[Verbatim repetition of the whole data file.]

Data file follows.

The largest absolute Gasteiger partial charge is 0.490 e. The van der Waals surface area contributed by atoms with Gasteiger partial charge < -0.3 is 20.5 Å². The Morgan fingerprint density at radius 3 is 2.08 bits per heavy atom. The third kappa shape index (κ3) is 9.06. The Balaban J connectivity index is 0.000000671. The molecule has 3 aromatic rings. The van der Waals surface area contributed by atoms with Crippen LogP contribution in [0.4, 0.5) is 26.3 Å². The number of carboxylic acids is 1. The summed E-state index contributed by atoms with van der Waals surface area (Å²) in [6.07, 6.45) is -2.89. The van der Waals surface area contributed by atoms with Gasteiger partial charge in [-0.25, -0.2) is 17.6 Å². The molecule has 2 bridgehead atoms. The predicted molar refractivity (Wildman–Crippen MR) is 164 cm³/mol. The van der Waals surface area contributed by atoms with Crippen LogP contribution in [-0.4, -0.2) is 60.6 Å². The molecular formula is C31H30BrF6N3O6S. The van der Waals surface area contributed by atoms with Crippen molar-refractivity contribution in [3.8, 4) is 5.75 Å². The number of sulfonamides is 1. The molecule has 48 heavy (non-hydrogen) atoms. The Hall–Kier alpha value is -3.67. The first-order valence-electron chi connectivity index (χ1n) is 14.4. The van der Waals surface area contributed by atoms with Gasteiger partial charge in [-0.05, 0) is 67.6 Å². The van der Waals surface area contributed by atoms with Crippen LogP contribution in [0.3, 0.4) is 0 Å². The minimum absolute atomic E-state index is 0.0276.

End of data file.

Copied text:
The largest absolute Gasteiger partial charge is 0.490 e. The van der Waals surface area contributed by atoms with Gasteiger partial charge < -0.3 is 20.5 Å². The Morgan fingerprint density at radius 3 is 2.08 bits per heavy atom. The third kappa shape index (κ3) is 9.06. The Balaban J connectivity index is 0.000000671. The molecule has 3 aromatic rings. The van der Waals surface area contributed by atoms with Crippen LogP contribution in [0.4, 0.5) is 26.3 Å². The number of carboxylic acids is 1. The summed E-state index contributed by atoms with van der Waals surface area (Å²) in [6.07, 6.45) is -2.89. The van der Waals surface area contributed by atoms with Gasteiger partial charge in [-0.25, -0.2) is 17.6 Å². The molecule has 2 bridgehead atoms. The predicted molar refractivity (Wildman–Crippen MR) is 164 cm³/mol. The van der Waals surface area contributed by atoms with Crippen LogP contribution in [-0.4, -0.2) is 60.6 Å². The molecular formula is C31H30BrF6N3O6S. The van der Waals surface area contributed by atoms with Crippen molar-refractivity contribution in [3.8, 4) is 5.75 Å². The number of sulfonamides is 1. The molecule has 48 heavy (non-hydrogen) atoms. The Hall–Kier alpha value is -3.67. The first-order valence-electron chi connectivity index (χ1n) is 14.4. The van der Waals surface area contributed by atoms with Gasteiger partial charge in [-0.05, 0) is 67.6 Å². The van der Waals surface area contributed by atoms with Crippen LogP contribution in [0.3, 0.4) is 0 Å². The minimum absolute atomic E-state index is 0.0276.